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The Purpose of the 340B Program

 

Both the regulatory HRSA as well as the 340B hospital advocacy group SNHPA describe the intent of the program by quoting the House of Representatives report 102-384, Part II. The relevant paragraph is transcribed here, from page 12:



Finally, the Committee bill would also condition the availability of federal matching funds with respect to any covered outpatients drug of a manufacturer on the agreement of the Manufacturer to provide the DVA a minimum discount on each drug and to comply with applicable reporting and auditing requirements. In the case of single source drugs (outpatient or inpatient) purchased under the DVA’s depot contracting system or listed on the FSS, the DVA may not be charged more than 76% of the non-Federal average manufacturer price (less an additional discount to offset price increases in excess of inflation). The 24% discount represents the median “best price” rebate under the Medicaid program for the first quarter of 1991, which was the last quarter before manufacturers begin substantially increasing prices to the DVA. The use of this percentage is intended to capture what the Committee on Veterans Affairs believes to be the level of discounts the DVA was receiving before the Medicaid rebate program went into effect. The Committee bill requires that an additional discount be paid on a drug when the increase in the non-Federal AMP exceeds the increase that would have occurred if the CPI had been applied to the non-Federal AMP (measured in the 3-month period ending one year before the end of the 3-month period for which the discount is calculated).
The Committee bill also provides protection from drug price increases to specified Federally-funded clinics and public hospitals that provide direct clinical care to large numbers of uninsured Americans. Like the prices charged to the DVA, prices charged to these “covered entities” would be exempt from the calculation of the Medicaid “best price” for purposes of determining the Medicaid rebate. The Committee expects that this exemption will remove any disincentive that the Medicaid rebate program creates to discourage manufacturers from providing substantial voluntary or negotiated discounts to these clinics, programs, and hospitals.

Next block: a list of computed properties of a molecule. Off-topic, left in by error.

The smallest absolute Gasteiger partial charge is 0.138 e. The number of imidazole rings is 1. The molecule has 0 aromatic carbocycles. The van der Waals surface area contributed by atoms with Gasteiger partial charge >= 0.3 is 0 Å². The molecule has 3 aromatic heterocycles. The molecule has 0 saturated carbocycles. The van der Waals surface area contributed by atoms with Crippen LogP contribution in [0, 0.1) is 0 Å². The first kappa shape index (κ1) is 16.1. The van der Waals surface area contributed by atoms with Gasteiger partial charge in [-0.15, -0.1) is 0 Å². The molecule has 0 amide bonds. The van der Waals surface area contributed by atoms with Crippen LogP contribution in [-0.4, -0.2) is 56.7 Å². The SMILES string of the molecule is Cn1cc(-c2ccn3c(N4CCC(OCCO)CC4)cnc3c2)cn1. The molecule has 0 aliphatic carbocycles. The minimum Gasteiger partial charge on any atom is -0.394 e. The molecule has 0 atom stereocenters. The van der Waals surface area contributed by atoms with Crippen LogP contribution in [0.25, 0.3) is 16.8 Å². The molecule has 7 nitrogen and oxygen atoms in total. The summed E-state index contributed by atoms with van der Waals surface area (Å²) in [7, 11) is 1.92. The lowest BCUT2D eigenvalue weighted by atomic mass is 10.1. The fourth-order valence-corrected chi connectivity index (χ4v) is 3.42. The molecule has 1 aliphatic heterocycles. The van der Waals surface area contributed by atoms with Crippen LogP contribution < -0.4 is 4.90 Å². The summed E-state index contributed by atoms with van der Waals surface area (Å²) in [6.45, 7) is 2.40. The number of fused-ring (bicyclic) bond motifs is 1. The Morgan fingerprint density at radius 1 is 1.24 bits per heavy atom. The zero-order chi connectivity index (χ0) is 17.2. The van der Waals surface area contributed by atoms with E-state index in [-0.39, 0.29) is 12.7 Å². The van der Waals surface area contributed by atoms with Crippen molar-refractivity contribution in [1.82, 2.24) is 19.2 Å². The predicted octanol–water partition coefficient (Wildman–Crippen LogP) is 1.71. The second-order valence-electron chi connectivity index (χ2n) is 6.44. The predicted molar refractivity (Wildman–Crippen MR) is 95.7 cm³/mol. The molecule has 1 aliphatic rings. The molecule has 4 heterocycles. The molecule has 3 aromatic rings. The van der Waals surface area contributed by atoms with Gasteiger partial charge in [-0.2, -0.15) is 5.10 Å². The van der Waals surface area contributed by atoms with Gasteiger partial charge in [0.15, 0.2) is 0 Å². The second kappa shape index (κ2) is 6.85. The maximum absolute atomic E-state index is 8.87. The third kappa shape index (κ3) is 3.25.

In addition, manufacturers, as a condition of receiving Federal Medicaid matching funds on their covered outpatient drugs, would have to enter into an agreement with the secretary of HHS to provide price reductions (whether through a discount, rebate, or other mechanism) to these “covered entities” on covered outpatient drugs. These price reductions would be at least as great as those which Medicaid receives under the rebate program. They would be implemented, at the discretion of the Secretary, either by a point-of-purchase discount, a rebate, or other mechanism. “Covered entities” receiving these price reductions would be prohibited from obtaining payment for these drugs under Medicaid or from reselling or transferring the drugs to individuals other than their patients, and they would be subject to audit to verify compliance with these requirements. In giving these “covered entities” access to price reductions the Committee intends to enable these entities to stretch scarce Federal resources as far as possible, reaching more eligible patients in providing more comprehensive services.

  1. “DVA” refers to the Department of Veterans Affairs

  2. “FSS” refers to the Federal Supply Schedule

  3. “AMP” refers to the Average Manufacturer Price, the price at which each drug is actually sold